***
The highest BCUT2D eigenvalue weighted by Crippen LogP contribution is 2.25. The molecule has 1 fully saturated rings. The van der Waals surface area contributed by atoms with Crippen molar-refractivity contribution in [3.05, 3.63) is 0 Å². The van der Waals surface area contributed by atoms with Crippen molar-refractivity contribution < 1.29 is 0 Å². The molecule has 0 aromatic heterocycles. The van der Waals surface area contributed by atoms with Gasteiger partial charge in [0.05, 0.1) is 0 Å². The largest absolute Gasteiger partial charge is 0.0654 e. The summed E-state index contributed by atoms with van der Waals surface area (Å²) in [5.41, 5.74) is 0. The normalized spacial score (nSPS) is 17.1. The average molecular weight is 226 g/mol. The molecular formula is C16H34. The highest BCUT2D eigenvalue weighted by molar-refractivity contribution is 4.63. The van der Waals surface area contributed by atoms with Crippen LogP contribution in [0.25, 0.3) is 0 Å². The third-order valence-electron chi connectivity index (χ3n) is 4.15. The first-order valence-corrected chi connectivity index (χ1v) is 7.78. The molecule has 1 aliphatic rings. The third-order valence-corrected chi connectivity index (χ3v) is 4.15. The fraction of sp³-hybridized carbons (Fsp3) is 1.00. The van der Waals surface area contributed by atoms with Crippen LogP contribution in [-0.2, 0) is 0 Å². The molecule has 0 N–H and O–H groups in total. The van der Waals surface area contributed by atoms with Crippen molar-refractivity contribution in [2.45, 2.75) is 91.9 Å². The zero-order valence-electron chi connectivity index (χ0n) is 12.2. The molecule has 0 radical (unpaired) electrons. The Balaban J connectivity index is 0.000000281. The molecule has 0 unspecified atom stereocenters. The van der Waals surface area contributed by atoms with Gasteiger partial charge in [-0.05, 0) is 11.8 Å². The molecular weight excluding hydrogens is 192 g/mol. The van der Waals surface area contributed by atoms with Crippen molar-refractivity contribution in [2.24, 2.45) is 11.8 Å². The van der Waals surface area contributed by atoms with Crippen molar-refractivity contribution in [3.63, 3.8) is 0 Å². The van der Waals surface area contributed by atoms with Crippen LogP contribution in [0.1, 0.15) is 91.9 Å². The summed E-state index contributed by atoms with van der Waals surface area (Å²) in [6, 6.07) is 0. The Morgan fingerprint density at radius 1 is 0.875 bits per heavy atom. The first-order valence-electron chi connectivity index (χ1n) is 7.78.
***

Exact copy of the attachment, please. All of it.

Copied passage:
The highest BCUT2D eigenvalue weighted by Crippen LogP contribution is 2.25. The molecule has 1 fully saturated rings. The van der Waals surface area contributed by atoms with Crippen molar-refractivity contribution in [3.05, 3.63) is 0 Å². The van der Waals surface area contributed by atoms with Crippen molar-refractivity contribution < 1.29 is 0 Å². The molecule has 0 aromatic heterocycles. The van der Waals surface area contributed by atoms with Gasteiger partial charge in [0.05, 0.1) is 0 Å². The largest absolute Gasteiger partial charge is 0.0654 e. The summed E-state index contributed by atoms with van der Waals surface area (Å²) in [5.41, 5.74) is 0. The normalized spacial score (nSPS) is 17.1. The average molecular weight is 226 g/mol. The molecular formula is C16H34. The highest BCUT2D eigenvalue weighted by molar-refractivity contribution is 4.63. The van der Waals surface area contributed by atoms with Crippen LogP contribution in [0.25, 0.3) is 0 Å². The third-order valence-electron chi connectivity index (χ3n) is 4.15. The first-order valence-corrected chi connectivity index (χ1v) is 7.78. The molecule has 1 aliphatic rings. The third-order valence-corrected chi connectivity index (χ3v) is 4.15. The fraction of sp³-hybridized carbons (Fsp3) is 1.00. The van der Waals surface area contributed by atoms with Crippen LogP contribution in [-0.2, 0) is 0 Å². The molecule has 0 N–H and O–H groups in total. The van der Waals surface area contributed by atoms with Crippen molar-refractivity contribution in [2.45, 2.75) is 91.9 Å². The zero-order valence-electron chi connectivity index (χ0n) is 12.2. The molecule has 0 radical (unpaired) electrons. The Balaban J connectivity index is 0.000000281. The molecule has 0 unspecified atom stereocenters. The van der Waals surface area contributed by atoms with Gasteiger partial charge in [-0.05, 0) is 11.8 Å². The molecular weight excluding hydrogens is 192 g/mol. The van der Waals surface area contributed by atoms with Crippen molar-refractivity contribution in [2.24, 2.45) is 11.8 Å². The van der Waals surface area contributed by atoms with Crippen molar-refractivity contribution in [3.63, 3.8) is 0 Å². The van der Waals surface area contributed by atoms with Crippen LogP contribution in [0.1, 0.15) is 91.9 Å². The summed E-state index contributed by atoms with van der Waals surface area (Å²) in [6, 6.07) is 0. The Morgan fingerprint density at radius 1 is 0.875 bits per heavy atom. The first-order valence-electron chi connectivity index (χ1n) is 7.78.